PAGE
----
The Advance-Titan

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A group of participants look on during the Fox Valley Take Back the Night event at UW Oshkosh. Katie Hanson | The Advance-Titan

A group of participants look on during the Fox Valley Take Back the Night event at UW Oshkosh.

Two participants march with hundreds of others to support survivors of sexual violence.Elizabeth Pletzer | The Advance-Titan

Two participants march with hundreds of others to support survivors of sexual violence.

Hundreds of people marched at the Fox Valley’s Take Back the Night event to raise awareness, support survivors and remember those lost to domestic and sexual violence.

UW Oshkosh hosted the event at the Alumni Welcome and Conference Center on Oct. 5. Take Back the Night has been on campus for 26 years.

According to Alicia Johnson, the director of the UWO Women’s Center, the event has evolved over the years to recognize all forms of violence.

“This event really started focusing on gender violence, but more so on violence experienced by women,” Johnson said. “Now as we have broadened the event, we highlight how people of all genders are victims or survivors of sexual violence and that these same resources and support are available to everyone.”

Leslie Wartgow, the Campus Awareness for Relationship Education adviser on campus and one of the coordinators for Take Back the Night, said the event began as a women’s movement, but has progressed into a community movement that focuses on all forms of gender violence, domestic violence and sexual assault.

“It’s one night for the community to come together and take back their community,” Wartgow said. “For a lot of victims and survivors, it’s coming together with people who are going to be supportive of whatever they’ve been through.”

Johnson said Take Back the Night has plenty of resources for violence victims.

“It’s really good for people to know of the available resources in case they come across a survivor or victim or if they become one in the future,” Johnson said. “There are a lot of community programs. There’s the [Sexual Assault Nurse Examiner] nurse program at Aurora Health Care, and that’s a really great service.”

According to Ambir Dorn, a registered nurse at Aurora Health Care, SANE has a table at Take Back the Night every year, but also offers sexual assault exams to victims.

“If somebody would like to come in and have an exam done, whether they’re reporting sexual assault to the police or not, we offer medications, Plan B and a head-to-toe physical to make sure that they’re not injured in any way, shape or form,” Dorn said.

According to Dorn and her fellow RN Michelle Thede, the key message of this event is to remind people it’s OK to speak out and make sexual assault a known issue and to prevent violence as well.

“The importance of this event is to bring awareness to the community,” Dorn said. “And to pass on the message that this is a problem that needs to be addressed.”
According to Wartgow, Take Back the Night shows survivors they are not alone.

“We want them to come forward,” Wartgow said. “We want them to feel safe, and we want them to get the help that they need to get out of those kinds of relationships.”
Wartgow said seeing how many people are committed to helping victims of violence is really exciting for her.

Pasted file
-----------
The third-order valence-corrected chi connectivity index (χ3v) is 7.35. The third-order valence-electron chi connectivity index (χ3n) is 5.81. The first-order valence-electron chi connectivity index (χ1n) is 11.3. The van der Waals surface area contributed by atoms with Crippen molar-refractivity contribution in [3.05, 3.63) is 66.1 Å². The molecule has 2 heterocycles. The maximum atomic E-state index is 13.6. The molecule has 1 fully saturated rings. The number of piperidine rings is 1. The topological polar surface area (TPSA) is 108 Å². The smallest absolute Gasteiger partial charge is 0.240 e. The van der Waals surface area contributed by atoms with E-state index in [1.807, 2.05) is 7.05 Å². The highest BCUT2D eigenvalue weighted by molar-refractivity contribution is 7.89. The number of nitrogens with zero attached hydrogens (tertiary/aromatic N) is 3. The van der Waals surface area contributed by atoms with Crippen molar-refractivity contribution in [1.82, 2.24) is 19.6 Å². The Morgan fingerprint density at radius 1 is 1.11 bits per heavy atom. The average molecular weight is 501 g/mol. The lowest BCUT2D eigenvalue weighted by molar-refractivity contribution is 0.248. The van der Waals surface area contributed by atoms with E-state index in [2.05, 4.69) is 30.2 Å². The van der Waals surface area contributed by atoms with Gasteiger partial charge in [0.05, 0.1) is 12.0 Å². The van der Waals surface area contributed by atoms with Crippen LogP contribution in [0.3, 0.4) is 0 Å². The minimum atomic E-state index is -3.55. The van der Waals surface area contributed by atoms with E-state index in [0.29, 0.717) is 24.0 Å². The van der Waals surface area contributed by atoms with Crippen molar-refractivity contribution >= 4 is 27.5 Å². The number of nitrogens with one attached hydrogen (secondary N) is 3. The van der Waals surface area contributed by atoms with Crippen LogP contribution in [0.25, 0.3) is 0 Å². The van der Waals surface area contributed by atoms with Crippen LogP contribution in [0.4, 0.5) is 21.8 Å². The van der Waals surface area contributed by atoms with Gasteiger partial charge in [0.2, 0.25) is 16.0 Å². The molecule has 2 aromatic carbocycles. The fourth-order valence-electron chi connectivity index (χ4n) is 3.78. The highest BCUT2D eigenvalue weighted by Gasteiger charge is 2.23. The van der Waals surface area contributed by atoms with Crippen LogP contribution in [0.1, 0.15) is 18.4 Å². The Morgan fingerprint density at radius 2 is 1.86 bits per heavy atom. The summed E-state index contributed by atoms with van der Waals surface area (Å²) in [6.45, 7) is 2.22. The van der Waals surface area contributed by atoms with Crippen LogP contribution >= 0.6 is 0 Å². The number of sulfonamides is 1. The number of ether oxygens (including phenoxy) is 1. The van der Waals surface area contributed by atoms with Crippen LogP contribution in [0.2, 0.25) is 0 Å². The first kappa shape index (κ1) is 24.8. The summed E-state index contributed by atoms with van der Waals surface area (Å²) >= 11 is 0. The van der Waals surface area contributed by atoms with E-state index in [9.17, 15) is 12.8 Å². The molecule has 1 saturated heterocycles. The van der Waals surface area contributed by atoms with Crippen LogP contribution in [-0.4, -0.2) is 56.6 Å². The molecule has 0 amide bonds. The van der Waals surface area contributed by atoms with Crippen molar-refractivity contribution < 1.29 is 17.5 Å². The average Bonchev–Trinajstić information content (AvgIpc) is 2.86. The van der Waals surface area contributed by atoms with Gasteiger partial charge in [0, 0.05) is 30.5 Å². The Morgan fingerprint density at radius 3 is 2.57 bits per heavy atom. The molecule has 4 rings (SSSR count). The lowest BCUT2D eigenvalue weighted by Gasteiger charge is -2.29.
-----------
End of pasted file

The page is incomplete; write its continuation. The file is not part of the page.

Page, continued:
“Every year you hope that whoever needs help is going to get help and that they’re going to see that there are so many resources and people that care,” Wartgow said. “And that they can reach out for what they need.”

According to Johnson, Take Back the Night sends a powerful message to victims of violence.

“To come to this event as a survivor and see all these people here rallying around a cause that you’re directly affected by can be an empowering experience,” Johnson said. “Whether they reveal that they’re a survivor or not, it’s something for them to take away, and it’s something that we can all participate in together.”

Johnson said she appreciates that Take Back the Night raises violence awareness.

“It’s a great way to raise awareness and to open the conversation about sexual violence or gender-based violence,” Johnson said. “Hopefully, we can continue that conversation throughout the year.”

Wartgow said events like Take Back the Night are important not only to violence victims, but also to community members.

“It shows that the community is committed to ending gender violence,” Wartgow said. “It’s not just one small group of people. Every year we get 400 to 500 people that come in.”

According to Wartgow, the Take Back the Night committee put a lot of effort to get the community involved in this year’s event.

“We want them to know it’s not just a campus event; it’s for everyone,” Wartgow said. “It’s always been the community and campus, but we really pushed harder this year to make sure the community knows that it’s a community event.”

Senior Trina Do said students understand the message and importance of Take Back the Night.

“It shows [survivors] support and lets them know that they’re not alone,” Do said. “They don’t have to deal with anything by themselves.”

According to senior Kayla Leavitt, students are aware of how much events like Take Back the Night help victims.

“It gives them ideas for resources that they can use to help them get out of the situation that they’re in,” Leavitt said.

Senior Sydney Krimmer said students should consider coming to next year’s Take Back the Night.

“You never know who this might help,” Krimmer said. “Eventually you may use this information, and it’s good to know.”

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Independent Student Newspaper of the University of Wisconsin Oshkosh
No fear